Alas, the inconvenient truth is that our bold attempt to grapple with not one new language but two – neither of which have spent enough time within our society and institutional framework for mastery to be evenly distributed across the population – has ensured a relatively mediocre command of either language in the layperson. The clearly observable fact that the average Singaporean’s English is not prized in the UK today, nor their Mandarin in China and Bahasa Melayu in Malaysia, should lay to rest any doubts.
Considering that language within societies takes generations to reach any level of sophistication – in homogeneous environments at that – it is entirely natural for us to be in such a predicament today. We have not been brought up on a fully developed language, and that’s because we do not yet have one.
Not fitting in, at home
It should be reasonable by now to posit that without the idiosyncratic bilingual policy of previous administrations, Singapore’s communication paradigm would look vastly different today. Apart from what has already been argued, familial and, by extension, intergenerational cohesion might have radically diverged from our current reality if, for instance, citizens then had a say in which languages they wanted for their children.
It is my belief that harmony at home largely stems from shared values, traditions, ways of and ideas about life. By the same token, few would argue against the notion that one’s language also shapes one’s worldview. This is perhaps why members of a family who speak a different language eventually see their paradigms diverge.
“I don’t really tell my parents much these days because they wouldn’t understand most of it. It’s kinda pointless,” Alex (not her real name) laments. A second-year communications student in university, her experiences growing up in a fairly conservative Chinese family who had picked English to raise her with – they made English the language spoken at home after she was born – echoes mine.
She explains: “By the time I was in secondary school, everything I was consuming was in English, and mostly from outside of Singapore. By then, the Chinese content my family was watching appeared quite boring to me. I just couldn’t relate.”
What Alex had described was more than just a communication gap. As we build our perceptions of reality around the language and media we come into contact with each day, we drift further and further away from family members with different realities, eventually losing the ability to recognise each other’s. This might explain the tension that some of us experience at home, sometimes from the way in which a family member approaches a problem, other times from simply how they choose to live, but always due to a misalignment of beliefs and values.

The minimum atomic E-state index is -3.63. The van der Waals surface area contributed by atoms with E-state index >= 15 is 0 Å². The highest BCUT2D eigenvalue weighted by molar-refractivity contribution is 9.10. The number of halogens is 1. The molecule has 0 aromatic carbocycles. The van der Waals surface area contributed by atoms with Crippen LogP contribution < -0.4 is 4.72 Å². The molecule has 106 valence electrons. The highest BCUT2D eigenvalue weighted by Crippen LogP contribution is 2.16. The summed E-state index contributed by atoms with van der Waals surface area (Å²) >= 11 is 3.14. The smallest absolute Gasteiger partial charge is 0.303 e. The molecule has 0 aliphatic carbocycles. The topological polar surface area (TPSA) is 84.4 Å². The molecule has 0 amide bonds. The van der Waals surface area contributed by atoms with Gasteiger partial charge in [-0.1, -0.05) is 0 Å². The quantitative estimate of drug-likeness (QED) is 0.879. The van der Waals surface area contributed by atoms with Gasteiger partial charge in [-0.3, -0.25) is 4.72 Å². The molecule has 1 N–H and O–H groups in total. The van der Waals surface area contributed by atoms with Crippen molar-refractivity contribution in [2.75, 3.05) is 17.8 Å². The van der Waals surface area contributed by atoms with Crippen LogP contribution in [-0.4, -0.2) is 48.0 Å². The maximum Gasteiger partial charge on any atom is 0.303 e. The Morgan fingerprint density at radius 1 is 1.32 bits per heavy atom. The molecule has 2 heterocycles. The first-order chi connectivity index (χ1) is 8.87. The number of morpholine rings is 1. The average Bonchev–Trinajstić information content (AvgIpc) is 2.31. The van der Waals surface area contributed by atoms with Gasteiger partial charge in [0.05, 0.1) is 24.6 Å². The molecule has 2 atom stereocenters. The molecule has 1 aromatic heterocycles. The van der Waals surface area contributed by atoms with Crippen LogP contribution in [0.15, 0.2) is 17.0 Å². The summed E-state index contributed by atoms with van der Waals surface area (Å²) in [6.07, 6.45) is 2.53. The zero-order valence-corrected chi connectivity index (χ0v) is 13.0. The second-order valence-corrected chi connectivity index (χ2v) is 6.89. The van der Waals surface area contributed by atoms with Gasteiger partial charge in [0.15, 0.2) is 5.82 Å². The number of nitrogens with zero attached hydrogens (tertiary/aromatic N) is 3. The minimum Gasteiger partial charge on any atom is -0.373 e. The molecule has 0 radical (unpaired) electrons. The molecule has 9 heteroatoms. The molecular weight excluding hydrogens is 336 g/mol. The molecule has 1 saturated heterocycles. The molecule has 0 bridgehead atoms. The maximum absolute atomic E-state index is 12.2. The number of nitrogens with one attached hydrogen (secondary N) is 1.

Some families may manage these drifts better by cultivating shared values through family activities, but what happens when a family lacks the time or inclination?
A relevant island is a prosperous island
Most people today will insist that the bilingual policy saved Singapore’s economy, and that this is revisionist arrogance fuelled by some version of hindsight bias.
“But we had to do it. We had to speak English to be relevant to the world,” says Megan (not her real name). “How else would we have competed? For investment, for commerce?”
As a 24-year-old graduate student, she believes that Singapore would have flopped if not for a bilingual policy that prioritised the language left behind by our colonial masters, and she is not alone in this view. Of the countless friends with whom I have had discussions about this, virtually none disagreed with the Government’s policy.
But surely it is mere conjecture to argue that without the adoption of English, Singapore would not have made similar strides. Those who doubt this only have to look over to Hong Kong, our cousin who operates an economy fairly similar to ours and who has achieved comparable economic success within a similar time frame without forcing its citizens’ tongues.
Despite never having to abandon their native tongue, the predominantly Chinese society was still able to connect with the world and establish themselves internationally. Hong Kong films have never had to be in English or Mandarin to attract an international audience, and Hong Kongers have never been coerced through policy to change the language they spoke at home, with their elders, or in their communities. While it is undeniable that segments of Hong Kong society have always spoken English to varying degrees, that was the extent of their language policy. Citizens chose for themselves the level of penetration the language had in their lives, and that was it.
Although being under British rule until the late-90s meant that the city had some privileges, GDP growth after the handover to China kept its trajectory for the most part, and the simple fact that virtually every generation of Hong Kongers since their colonisation has operated primarily in their mother tongue should induce one to re-evaluate their assumptions here.
Ultimately, they made it by being themselves, and the nation’s triumph in modern history should be seen as the antithesis of Singapore’s long-held edict that our economic edge rested on our ability to speak “good English”.
Nevertheless, it remains a mystery if the bilingual trap has truly inflicted more harm than good to Singaporean society and culture. It is, however, worth taking some time to appreciate this curious feature of our linguistic history, pending any lessons it might reveal for the future.
Chester Tan is a freelance writer, aspiring photojournalist, and communications student in his final year of university.